Berkshire Woods and Waters: Record turnout for Jimmy Fund Derby
On Saturday, June 3, the 25th Annual Harry A. Bateman Memorial Fishing Derby on Onota Lake took place.
The Berkshire Eagle Reporter Derek Gentile did an excellent job of reporting the event with a picture and a listing of the winners (June 10, 2017, The Berkshire Eagle, "Fishing derby lures hundreds.")
There is no need to repeat that information here, but I would like to mention or re-emphasize a few interesting tidbits.
According to Derby Organizer Stephen Bateman, "Despite the weather and the fact that the lake was treated for weeds, we had a record turn-out of 286 fisherman and about another 30+ people who attended."
It was a very positive and upbeat event, with lots of fish weighed in, lots of prizes doled out and lots of good food.
Brendan Monahan, Development Officer for Event Fundraising at Dana Farber Cancer Institution in Boston, attended the event and presented awards to Steve and many of the derby staff. In his speech, Monahan noted that over the 25 years of the derbies, $42,000 had been raised for the Jimmy Fund. Well, as a result of this successful derby, another $6,000 was added.
I must admit, however, that at times my thoughts were somewhere else. I couldn't help but think about the herbicides, with their harmful ingredients, that were applied just two days prior to this popular derby to raise funds for cancer research. Really?
Another derby that took place on June 3 was the annual Youth Outreach Fishing Derby on Reynolds Pond in Cheshire. This year, Deacon Robert Sams brought 13 kids from the First Baptist Church in Pittsfield and Alex Doherty brought 10 kids from the Northern Berkshire Community Coalition.
Most of the kids, ages 6 to 14 years old, had never fished before. The look of glee on the face of the featured young lad is an indication of the wonderful, memorable day that was had. Every kid caught some nicely-sized brook trout.
It was all made possible by the Berkshire County League of Sportsmen. It provided the mentors, equipment, bait, lots of brook trout and tasty food. It also provided fish cleaning service and afterwards, sent the kids home with new fishing outfits and bags of fish for tasty meals.
This year's volunteers comprised of members from the Lenox Sportsmen's Club, Pittsfield Sportsmen's Club, Taconic Chapter of Trout Unlimited, Cheshire Rod & Gun Club, Adams Outdoor for Youth, East Mountain Sportsmen's Club, Greylock Bass Club, Ashfield Rod & Gun Club and the Berkshire Beagle Club. A couple of guys from the Berkshire Lodge of Masons did the cooking. I'll bet these volunteers had just as much fun as the kids.
So why so late in reporting these derbies? I was away flyfishing the AuSable River near Lake Placid, N.Y. for a few days with Paul Knauth of Hinsdale and Allen Gray of Pittsfield.
It rained most of the time and the river was running high. Nevertheless, it was an enjoyable trip with all of us catching trout. I have been fishing that river annually for over 30 years but never saw a brown trout caught the size that Paul landed this year. It was a 22-inch fish which was lightly hooked in the lip. It zoomed away in a flash when Paul released it.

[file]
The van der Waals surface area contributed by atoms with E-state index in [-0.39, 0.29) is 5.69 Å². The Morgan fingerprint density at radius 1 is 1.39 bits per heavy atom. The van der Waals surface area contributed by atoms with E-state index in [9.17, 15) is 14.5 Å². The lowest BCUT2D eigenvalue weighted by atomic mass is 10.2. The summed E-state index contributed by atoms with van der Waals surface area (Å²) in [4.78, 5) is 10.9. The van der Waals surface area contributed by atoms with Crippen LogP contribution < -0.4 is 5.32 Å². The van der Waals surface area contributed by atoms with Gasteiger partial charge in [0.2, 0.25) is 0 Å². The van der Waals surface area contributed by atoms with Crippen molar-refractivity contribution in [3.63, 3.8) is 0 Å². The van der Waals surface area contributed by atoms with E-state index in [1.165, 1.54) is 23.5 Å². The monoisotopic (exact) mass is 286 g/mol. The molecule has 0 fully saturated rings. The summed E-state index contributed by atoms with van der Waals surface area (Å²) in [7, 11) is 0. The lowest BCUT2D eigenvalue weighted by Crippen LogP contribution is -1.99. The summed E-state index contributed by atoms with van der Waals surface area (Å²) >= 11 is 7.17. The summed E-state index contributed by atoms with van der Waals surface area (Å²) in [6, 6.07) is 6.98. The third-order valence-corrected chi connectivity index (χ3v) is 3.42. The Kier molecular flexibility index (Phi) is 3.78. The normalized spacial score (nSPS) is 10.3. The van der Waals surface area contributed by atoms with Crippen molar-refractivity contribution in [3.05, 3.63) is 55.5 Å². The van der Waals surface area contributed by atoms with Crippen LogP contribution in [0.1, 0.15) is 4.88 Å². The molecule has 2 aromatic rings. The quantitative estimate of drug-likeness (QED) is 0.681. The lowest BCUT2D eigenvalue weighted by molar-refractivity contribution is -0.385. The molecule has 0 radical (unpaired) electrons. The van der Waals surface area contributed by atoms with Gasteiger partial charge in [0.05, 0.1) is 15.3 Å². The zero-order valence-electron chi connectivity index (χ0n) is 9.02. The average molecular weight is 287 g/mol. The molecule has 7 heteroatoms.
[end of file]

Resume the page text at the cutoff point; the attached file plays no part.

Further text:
Basic Hunter Education Course
All first-time hunters who wish to purchase a Massachusetts hunting or sporting license must complete a Basic Hunter Education course. One will be taught at the Worthington Rod & Gun Club, 458 Dingle Road Rte. 112 in Worthington on the following dates: July 24, 25, 27 and 28 from 5:30 p.m. to 9:00 p.m.
Participants must attend all class dates and times to successfully complete the course. To enroll, call 508-389-7830.
License to Carry Courses
The Lenox Sportsmen's Club will be holding LTC and "Utah" Firearm Permit courses on Saturday, June 25 from 10 a.m. to 2 p.m.
The LTC course costs $70, the Utah course costs $120, or $150 for both. Preregistration required.
Contact Tom Nadolny at 413-822-6451 or firstname.lastname@example.org.
Wild Turkey Surveys
MassWildlife conducts the Annual Turkey Brood Survey from June 1 through Aug. 31 each year to estimate the number of turkeys.
The survey helps its biologists determine productivity and compare long-term reproductive success while providing an estimate of fall harvest potential. Turkey nesting success can vary annually in response to weather conditions, predator populations and habitat characteristics.
Citizen involvement in this survey is a cost-effective means of gathering useful data. It's not too late to participate.
MassWildlife advises us to be sure to look carefully when counting turkey broods, the very small poults may be difficult to see in tall grass or brush.
New this year, observations can now be reported online. Simply fill in all the information and click submit and your turkey observations will be logged by MassWildlife.
You can still download and print a Turkey Brood Survey form to complete over the course of the summer. Completed forms should to be mailed after Aug. 31st to: Brood Survey, MassWildlife Field Headquarters, 1 Rabbit Hill Rd., Westborough, MA 01581.
If you've submitted your observations online, do not mail in duplicate observations.
Staying with big birds, MassWildlife Western District Supervisor Andrew Madden recently reported to the Berkshire County League of Sportsmen that it looks like another difficult year for Western District birds.
It appears that nests in Pittsfield, Great Barrington, Richmond, Russell and Lenox all failed to produce young. A combination of adult bird mortality, severe weather and other unknown variables are likely to blame.
Western District Staff will be checking nests to see if they can find clues as to what happened.
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